Up the coast from the beautiful Clevedon Pier – a regular feature of my drawings – is another pier. This is the very modest Portishead Pier, or what remains of it. It’s missing a top structure, and the concrete base is solid but a little rubble-strewn. Only fishermen seem to have access to this pier, it’s gated and there is an access code presumably for fear that if allowed on it the General Public will fall off their excitement, and thereby disturb the fish.
The thing about piers though: they are accessible by sea, that’s rather the point. At high tide, Portishead Pier is therefore accessible by anyone foolhardy enough to want to swim there, even through freezing muddy water in December. And, this being not strictly the sea but the Severn Estuary which boasts the second highest tidal range in the world, on the highest spring tides the water covers the pier platform. Swimmers can stand on it as if walking on water, out in the estuary. Even a day or two off the highest tide the water may still reach high enough to allow intrepid swimmers to clamber onto it. This we did, for the simple purpose of diving off again.
The fishermen… pretended not to notice us. I very much doubt that the fish were unduly disturbed either. Having plunged below the surface of that brown water and experienced the instant cold engulfing blackness that closed over my head, I wonder how any poor lost sole in those waters can find anything at all, be it food, a fish hook, or a mate.
Minutes later, back on dry land in a damp and shivery huddle of Dryrobes and hot drinks, we pondered the fishermen’s lot: to stand for hours, alone, by the waterside, for fun. We couldn’t see the appeal, and we wondered if they wondered at all at the pointlessness of our idea of entertainment: to go to all that trouble for a five minute freezing bath and a head-first plunge into muddy water.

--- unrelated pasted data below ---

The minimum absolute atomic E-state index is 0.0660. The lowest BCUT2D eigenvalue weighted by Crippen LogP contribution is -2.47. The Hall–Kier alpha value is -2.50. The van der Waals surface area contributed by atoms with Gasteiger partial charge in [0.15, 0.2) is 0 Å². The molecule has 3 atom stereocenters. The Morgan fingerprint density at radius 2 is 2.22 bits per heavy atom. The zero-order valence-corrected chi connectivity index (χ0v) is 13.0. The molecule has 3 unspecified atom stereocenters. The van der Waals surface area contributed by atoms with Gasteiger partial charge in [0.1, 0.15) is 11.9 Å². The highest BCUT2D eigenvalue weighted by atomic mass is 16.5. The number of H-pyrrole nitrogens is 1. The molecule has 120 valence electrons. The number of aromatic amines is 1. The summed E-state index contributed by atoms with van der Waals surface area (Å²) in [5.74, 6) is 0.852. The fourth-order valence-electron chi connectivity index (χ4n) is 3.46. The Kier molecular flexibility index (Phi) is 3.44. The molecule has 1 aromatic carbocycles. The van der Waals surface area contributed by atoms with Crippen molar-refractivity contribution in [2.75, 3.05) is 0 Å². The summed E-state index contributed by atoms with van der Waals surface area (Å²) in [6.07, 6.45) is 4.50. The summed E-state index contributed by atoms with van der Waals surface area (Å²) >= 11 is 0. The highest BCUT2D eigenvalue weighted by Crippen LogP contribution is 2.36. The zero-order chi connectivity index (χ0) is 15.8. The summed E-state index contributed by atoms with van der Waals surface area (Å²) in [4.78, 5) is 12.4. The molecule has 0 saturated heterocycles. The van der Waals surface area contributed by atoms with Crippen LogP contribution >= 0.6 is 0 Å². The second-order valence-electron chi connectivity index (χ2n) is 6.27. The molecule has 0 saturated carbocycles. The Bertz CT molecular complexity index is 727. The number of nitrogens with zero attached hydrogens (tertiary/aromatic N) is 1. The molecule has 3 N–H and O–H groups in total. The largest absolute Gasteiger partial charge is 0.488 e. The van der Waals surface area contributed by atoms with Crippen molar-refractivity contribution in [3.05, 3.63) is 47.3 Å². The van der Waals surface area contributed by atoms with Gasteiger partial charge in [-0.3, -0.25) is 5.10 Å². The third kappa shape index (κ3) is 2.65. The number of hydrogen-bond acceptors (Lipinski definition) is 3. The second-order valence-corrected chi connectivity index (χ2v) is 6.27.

Some mysteries are unknowable and the thoughts of fishermen must surely be one of them.
About this picture
This swim happened on 27th December, I swam over with Hilary, Tim and Lauren, and took a few photos of them as they dived off again, imagining that I would later draw something with people against the industrial background of cranes which are a little way off and to the right of this picture, and look like huge industrial giraffes.
But instead, this happened – the scrambling on and diving off became the whole subject, the action overlaid on top of itself. There were fishermen, but they couldn’t be included because there is really enough going on here, and because I have had to take liberties with perspective to create this scene: the figures that are not right at the front are really too large, the eyeline too low, and no standing fisherman can be placed so that he is a convincing size. They were there, silently and individually not seeing us.
It was drawn on a Samsung Galaxy tablet and S Pen – the stylus that comes with these tablets, and the drawing app is Sketchpad by Autodesk. Below you can see some of the stages of building up this drawing.
It’s great to see your process, thank you
Thank you Rosie! 🙂
LikeLiked by 1 person
Love the story and the art
Thank you Sally!